In the east of the Gers, the Portes de Gascogne open with generosity to the curious, travelers and lovers of good food. Of Lectoure at Simorre, Passing by Gimont or Fleurance, in Lomagne or in Savès, beautiful country houses, hikes, gourmet markets, churches await you … Read Les Portes de Gascogne with the Routard
Albi (76 km)
One of the most beautiful cities in France, with its cathedral, its Toulouse-Lautrec museum, its bridges over the Tarn, Albi, the red, classified as a UNESCO World Heritage Site for its Episcopal City, is also a delight for the senses with the gourmet delights of its market and the mildness of its climate. Read Albi, in majesty red and Albi and the Tarn, in the footsteps of Toulouse-Lautrec
The country of Mirepoix (80 km)
Northeast of Ariège, Mirepoixis one of the most beautiful country houses in the Southwest with its colorful half-timbered houses (some from the 15the century), its market and the old Saint-Maurice cathedral. On the way, stop at the astonishing semi-cave church of Vals, and a hook by Castelnaudaryto taste a busty cassoulet! Read Ariège, mountains and wonders
Where to go within 100 km of Marseille?
Hyères and the Giens peninsula (82 to 92 km)
Hyeres, one of the oldest seaside resorts in France, has retained its beautiful villas and languid beaches. A tombolo leads to the Giens peninsula and its magnificent coves with a view of the coast and the Hyères islands. Read Hyères and the Giens peninsula
The land of Baux-de-Provence (84 km)
Superb Provençal village perched, The Baux de Provence is at the heart of a territory with multiple attractions: shows of Careers of Lights, landscapes of Val d’Enfer, ancient site of Glanum, sweetness of Saint-Rémy without forgetting the vineyards and olive groves of the Alpilles Regional Natural Park. Read Around Les Baux-de-Provence.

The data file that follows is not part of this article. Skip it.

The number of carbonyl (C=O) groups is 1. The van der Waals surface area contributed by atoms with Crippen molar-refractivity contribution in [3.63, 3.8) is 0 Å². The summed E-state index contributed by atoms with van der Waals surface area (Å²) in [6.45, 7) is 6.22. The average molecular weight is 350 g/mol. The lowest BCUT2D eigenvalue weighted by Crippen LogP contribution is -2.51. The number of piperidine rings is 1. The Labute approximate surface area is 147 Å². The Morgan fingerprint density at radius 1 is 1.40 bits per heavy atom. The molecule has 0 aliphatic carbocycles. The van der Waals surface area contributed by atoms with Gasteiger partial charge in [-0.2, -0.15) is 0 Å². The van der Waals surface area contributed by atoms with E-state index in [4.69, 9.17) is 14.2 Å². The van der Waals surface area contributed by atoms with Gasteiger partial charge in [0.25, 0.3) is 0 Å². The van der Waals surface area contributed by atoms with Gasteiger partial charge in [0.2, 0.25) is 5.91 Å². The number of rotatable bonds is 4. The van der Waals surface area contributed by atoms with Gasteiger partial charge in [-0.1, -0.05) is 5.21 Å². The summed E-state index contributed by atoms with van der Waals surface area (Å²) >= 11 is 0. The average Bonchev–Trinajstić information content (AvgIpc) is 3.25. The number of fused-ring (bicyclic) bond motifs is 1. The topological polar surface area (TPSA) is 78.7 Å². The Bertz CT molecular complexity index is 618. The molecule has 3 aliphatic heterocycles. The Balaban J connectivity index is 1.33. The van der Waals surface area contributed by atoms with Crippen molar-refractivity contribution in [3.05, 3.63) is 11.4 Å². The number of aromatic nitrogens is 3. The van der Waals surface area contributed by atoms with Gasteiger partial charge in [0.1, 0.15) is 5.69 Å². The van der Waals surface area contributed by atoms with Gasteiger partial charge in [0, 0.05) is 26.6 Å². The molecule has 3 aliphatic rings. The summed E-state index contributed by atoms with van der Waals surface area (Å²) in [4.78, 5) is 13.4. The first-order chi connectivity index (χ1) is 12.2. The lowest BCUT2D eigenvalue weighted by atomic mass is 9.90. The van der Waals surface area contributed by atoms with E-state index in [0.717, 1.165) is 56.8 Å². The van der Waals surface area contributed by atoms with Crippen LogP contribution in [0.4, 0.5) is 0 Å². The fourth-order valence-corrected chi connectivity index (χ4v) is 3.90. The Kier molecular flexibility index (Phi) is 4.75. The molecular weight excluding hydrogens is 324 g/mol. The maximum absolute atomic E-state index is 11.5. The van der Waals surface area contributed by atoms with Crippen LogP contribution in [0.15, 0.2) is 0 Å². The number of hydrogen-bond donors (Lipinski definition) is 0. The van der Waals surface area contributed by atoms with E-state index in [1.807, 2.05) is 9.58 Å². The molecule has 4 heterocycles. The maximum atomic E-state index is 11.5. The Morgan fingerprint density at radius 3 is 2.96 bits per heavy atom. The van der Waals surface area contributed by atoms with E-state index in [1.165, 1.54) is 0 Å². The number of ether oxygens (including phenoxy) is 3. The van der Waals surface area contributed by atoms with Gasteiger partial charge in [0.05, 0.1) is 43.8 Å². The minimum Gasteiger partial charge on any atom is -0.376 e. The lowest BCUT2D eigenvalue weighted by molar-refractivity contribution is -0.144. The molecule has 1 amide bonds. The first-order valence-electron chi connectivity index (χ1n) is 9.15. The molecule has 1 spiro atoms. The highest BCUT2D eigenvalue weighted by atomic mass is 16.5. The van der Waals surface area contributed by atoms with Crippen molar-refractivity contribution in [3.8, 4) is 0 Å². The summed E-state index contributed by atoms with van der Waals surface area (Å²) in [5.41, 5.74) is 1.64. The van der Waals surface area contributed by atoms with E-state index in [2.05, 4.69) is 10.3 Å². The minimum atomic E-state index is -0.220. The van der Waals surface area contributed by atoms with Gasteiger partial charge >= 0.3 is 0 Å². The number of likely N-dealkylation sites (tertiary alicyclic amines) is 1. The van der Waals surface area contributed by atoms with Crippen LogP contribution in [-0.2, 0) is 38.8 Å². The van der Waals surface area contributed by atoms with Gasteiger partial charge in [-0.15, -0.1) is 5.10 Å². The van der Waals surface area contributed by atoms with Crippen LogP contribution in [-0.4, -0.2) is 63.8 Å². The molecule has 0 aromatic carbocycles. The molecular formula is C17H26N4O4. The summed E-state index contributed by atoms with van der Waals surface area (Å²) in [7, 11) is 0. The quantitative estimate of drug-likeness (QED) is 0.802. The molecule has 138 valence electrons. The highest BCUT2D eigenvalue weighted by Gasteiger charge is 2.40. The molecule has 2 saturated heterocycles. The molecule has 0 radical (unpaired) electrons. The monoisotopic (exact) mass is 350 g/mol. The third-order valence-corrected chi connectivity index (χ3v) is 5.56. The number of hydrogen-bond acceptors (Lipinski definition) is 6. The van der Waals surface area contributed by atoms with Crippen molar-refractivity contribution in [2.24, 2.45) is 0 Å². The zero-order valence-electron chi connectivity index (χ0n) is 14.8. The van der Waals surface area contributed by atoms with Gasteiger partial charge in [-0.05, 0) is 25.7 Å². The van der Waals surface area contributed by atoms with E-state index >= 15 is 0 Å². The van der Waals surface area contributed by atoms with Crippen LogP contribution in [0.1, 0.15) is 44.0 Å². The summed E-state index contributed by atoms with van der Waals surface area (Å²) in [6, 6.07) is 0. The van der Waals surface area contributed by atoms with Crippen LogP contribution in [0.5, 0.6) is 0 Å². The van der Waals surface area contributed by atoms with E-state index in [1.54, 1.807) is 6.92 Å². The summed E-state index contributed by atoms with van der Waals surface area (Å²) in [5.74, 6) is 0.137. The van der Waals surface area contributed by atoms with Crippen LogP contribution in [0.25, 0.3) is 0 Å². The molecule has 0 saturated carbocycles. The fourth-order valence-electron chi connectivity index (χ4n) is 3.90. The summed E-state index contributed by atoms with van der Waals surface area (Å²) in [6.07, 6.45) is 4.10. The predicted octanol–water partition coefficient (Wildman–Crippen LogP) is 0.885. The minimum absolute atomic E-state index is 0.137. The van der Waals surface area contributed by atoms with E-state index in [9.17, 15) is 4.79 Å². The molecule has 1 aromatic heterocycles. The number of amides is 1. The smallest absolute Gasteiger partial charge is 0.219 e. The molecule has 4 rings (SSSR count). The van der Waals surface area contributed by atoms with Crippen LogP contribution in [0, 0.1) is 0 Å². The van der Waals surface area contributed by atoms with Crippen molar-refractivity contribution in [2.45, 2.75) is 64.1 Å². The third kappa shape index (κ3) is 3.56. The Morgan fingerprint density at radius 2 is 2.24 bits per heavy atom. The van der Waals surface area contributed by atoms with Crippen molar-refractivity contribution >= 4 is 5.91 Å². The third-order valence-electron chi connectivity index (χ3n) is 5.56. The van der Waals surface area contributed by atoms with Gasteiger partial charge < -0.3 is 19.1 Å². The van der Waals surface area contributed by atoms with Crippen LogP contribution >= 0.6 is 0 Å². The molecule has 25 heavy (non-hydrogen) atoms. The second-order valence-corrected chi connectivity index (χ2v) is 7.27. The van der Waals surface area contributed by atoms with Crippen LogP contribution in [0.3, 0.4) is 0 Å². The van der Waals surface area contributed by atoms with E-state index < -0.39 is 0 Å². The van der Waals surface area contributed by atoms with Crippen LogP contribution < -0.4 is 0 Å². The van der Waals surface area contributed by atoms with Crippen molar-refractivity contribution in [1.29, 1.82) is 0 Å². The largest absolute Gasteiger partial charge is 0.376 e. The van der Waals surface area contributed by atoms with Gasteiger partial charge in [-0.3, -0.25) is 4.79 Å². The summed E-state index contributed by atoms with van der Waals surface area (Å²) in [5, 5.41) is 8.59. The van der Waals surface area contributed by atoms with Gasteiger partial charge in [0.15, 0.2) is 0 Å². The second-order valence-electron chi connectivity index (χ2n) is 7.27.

Arles and the Camargue (86 km)
Arenas incloister of Saint-Trophime, a Mecca for Romanesque art Arlesforms an open-air history book. It is also a cultural city of its time with the Actes Sud editions and the photography festival. And, at its doors, the great spaces of the Camargue, between rice fields, bulls and flamingos: an invitation to travel to the heart of the Bouches-du-Rhône!
The Luberon, around Gordes (94 km)
Gordes, hilltop village and Provençal postcard, Lacoste and its castle which housed the Marquis de Sade, Bonnieux with timeless charm, Lourmarin the last home of Albert Camus, and the enchanting landscapes of the Luberon to discover during a hike. Magnificent ! Read The Luberon, Provence in color
Where to go within 100 km of Ajaccio?
Cargèse et Piana (50 to 68 km)
Nestled in an enchanting setting, Cargo is undoubtedly the most Greek of the Corsican villages, with a Byzantine church harboring beautiful icons. Just north, towards the sublime coves of Piana, these jagged red granite cliffs which overhang the sea, even more beautiful in the setting sun.
Sartene (71 km)
Austere and superb, Sarteneis “the most Corsican of Corsican cities” in the words of Mérimée. The houses with gray and brown facades, the ramparts of granite dominating the valley give a lot of character to the places. Not far, Campomoro and Roccapina are among the most beautiful beaches in Corsica
Corte (78 km)
An incredible citadel perched on top of a rocky outcrop, it is one of the most beautiful towns in Corsica, offering superb panoramas of the heart of the Isle of Beauty. Corte is also an ideal starting point for hiking in the surroundings, in the Tavignano gorges, then on the side of the Restonica Valley.
Aiguilles de Bavella (95 km)
A great site for hikers. The atneedles Bavella seem to pierce the sky. Around, a vast forest, where pines, firs, chestnuts and cedars coexist, completes the mystery of the place. Wild and splendid!
Where to go within 100 km of Lyon?
The Beaujolais road, from Villefranche to Saint-Amour Bellevue (34 to 64 km)
A route through 10 vineyards (Chiroubles, Morgon, Juliénas, Saint-Amour…) with, on the menu, visits to wineries, beautiful villages, good restaurants. Make a detour by Nice game, the capital of Beaujolais.Notice to epicureans!
Saint-Etienne (63 km)
The famous Cité du Design, an architectural heritage dating back to 14e s, the Pilat Regional Natural Park, the Le Corbusier architectural complex in Firminy … Enough to complete your weekend on the side of Saint Etienne !
Hauterives and the Postman Cheval’s Palace (73 km)
One of those curiosities of which France has the secret, the Postman Cheval’s Ideal Palace will surprise you for sure! A masterpiece of naive architecture to discover absolutely. Nearby, the ancient theater of Vienna, the vineyard of Condrieu and the City of chocolate Valrhona in Tain-l’Hermitage is worth a detour.
Cluny and the Clunisois (88 km)